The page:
Our framework for building BoP business courses pairs a user-centric approach of identifying beneficiaries and their desired outcomes with appropriate instructional methods and specific skillsets. In considering this framework, three cases from the working group emerged as particularly instructive for practitioners. We have included a short summary of each below.
Agency Enhancement: Global Alliance for Clean Cookstoves
Approach: Classroom setting with optional personal development coaching
Skillset: Agency enhancement, marketing and sales, financial planning
Population: Adult women (also adult men and adapted for youth)
Level of Education: All literacy levels
With Johns Hopkins University and Visionaria Network, the Global Alliance for Clean Cookstoves developed a comprehensive curriculum called the Empowered Entrepreneur Training Handbook that builds key business, empowerment and leadership skills for women micro- and small entrepreneurs in the off-grid energy sector.
The guide’s most notable feature is the personal development-training component that focuses on building “agency-based empowerment.” The training has been tested using an RCT, which showed that agency-based empowerment training is more effective than traditional business management training at enhancing business and personal growth. A global rollout of the Empowered Entrepreneur Training Handbook certification program to more than 20 clean energy organizations and 60 trainers across Africa and Asia demonstrated positive impacts on sales and retention.
Entrepreneurship Training: Dare to Innovate
Skillset: Entrepreneurship, marketing and sales
Population: Youth ages 18-35
Level of Education: At least a high school education
Dare to Innovate uses entrepreneurship training to teach teams of young people in West Africa how to generate and develop their own ideas for launching enterprises. DTI’s program begins with a 10-day intensive accelerator in which participants identify a problem in their community and apply a market-based solution. Directly after participating in the accelerator, participants engage in six weeks of prototyping in their communities and then return for a business pitch competition. The best ideas are funded by DTI and are offered additional entrepreneurship training as they launch and build their businesses. From 2014 to 2018, Dare to Innovate trained 5,000 youth, helped co-create 52 youth enterprises (which are projected to create 340 jobs by the end of 2018), and mobilized US $220,000 in seed fund investment.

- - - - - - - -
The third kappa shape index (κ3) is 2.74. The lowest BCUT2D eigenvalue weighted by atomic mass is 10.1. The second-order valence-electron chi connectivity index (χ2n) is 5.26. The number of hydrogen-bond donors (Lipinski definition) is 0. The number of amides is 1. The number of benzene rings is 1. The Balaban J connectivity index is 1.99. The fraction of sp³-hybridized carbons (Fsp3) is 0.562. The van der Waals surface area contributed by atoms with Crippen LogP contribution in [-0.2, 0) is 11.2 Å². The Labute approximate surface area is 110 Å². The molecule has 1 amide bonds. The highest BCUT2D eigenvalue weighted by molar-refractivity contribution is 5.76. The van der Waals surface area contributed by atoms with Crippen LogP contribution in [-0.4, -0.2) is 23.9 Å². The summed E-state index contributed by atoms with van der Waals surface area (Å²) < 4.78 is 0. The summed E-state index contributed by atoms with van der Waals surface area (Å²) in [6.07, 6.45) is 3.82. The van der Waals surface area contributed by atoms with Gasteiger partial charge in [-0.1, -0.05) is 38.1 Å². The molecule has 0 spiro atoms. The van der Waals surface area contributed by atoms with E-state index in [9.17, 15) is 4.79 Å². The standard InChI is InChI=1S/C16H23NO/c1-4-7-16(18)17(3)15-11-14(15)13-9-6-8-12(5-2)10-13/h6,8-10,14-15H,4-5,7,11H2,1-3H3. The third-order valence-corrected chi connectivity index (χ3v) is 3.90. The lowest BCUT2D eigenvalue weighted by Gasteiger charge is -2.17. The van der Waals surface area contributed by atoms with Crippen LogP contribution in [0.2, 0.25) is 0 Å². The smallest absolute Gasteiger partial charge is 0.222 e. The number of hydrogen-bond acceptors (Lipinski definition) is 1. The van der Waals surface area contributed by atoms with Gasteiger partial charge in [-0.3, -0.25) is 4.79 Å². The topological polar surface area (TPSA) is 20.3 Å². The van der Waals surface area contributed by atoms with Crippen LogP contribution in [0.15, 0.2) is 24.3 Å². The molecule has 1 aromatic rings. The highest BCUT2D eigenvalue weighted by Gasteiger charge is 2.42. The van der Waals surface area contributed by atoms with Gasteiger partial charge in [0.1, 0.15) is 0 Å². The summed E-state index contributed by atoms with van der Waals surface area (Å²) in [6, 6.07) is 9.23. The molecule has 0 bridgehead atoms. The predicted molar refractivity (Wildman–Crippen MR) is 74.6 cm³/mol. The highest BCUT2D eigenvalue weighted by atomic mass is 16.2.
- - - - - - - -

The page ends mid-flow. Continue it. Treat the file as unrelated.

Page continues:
Financial Management Training: International Labor Organization
Approach: Peer-to-peer learning
Skillset: Agency enhancement, marketing and sales, financial management
Population: Vulnerable and marginalized communities
Level of Education: Low literacy as well as secondary school
The ILO created Community-Based Enterprise Development to target underserved, marginalized communities in remote settings and refugee camps. Carried out without external trainers or resources, C-BED relies on action-based group learning best suited to contexts with low institutional capacity and limited resources. Participants work together in small groups, sharing existing knowledge and experiences to solve problems, helping each other understand formal business concepts, and developing stronger skills for business improvement. The ILO’s curriculum is comprised of two core C-BED training packages, one for aspiring entrepreneurs and another for small business operators. To date, more than 60 organizations in 14 countries are using C-BED across Asia and the Pacific, including government ministries, employers’ organizations, trade unions, UN agencies, NGOs, the private sector and academic institutions.
At MIT D-Lab, we are currently using this framework to further develop D-Lab’s Inclusive Markets co-designed business training curriculum, which we utilize in projects that aim to incorporate the informal sector into formal market systems. For example, in Ghana, we have offered our Creative Capacity Building and Creative Capacity Building for Business trainings to 40 waste pickers to provide opportunities for earning a living wage. We are now conducting research to understand the extent to which these training programs spark self-determination and agency enhancement. In addition, we are currently adapting D-Lab’s training methodology to enhance the livelihoods of other informal workers, including gold miners and smallholder farmers. We believe these efforts, along with the work of other like-minded programs around the world, will go a long way toward providing entrepreneurs at the BoP the skills they’ll need to work their way toward a sustainable livelihood.
You can learn more in the MIT D-Lab Practical Impact Alliance Practitioner’s Guide, A Tailored Approach to BoP Business Training Programs.
Libby McDonald teaches D-Lab: Gender and D-Lab: New Economies at MIT D-Lab.
Photo courtesy of MIT D-Lab.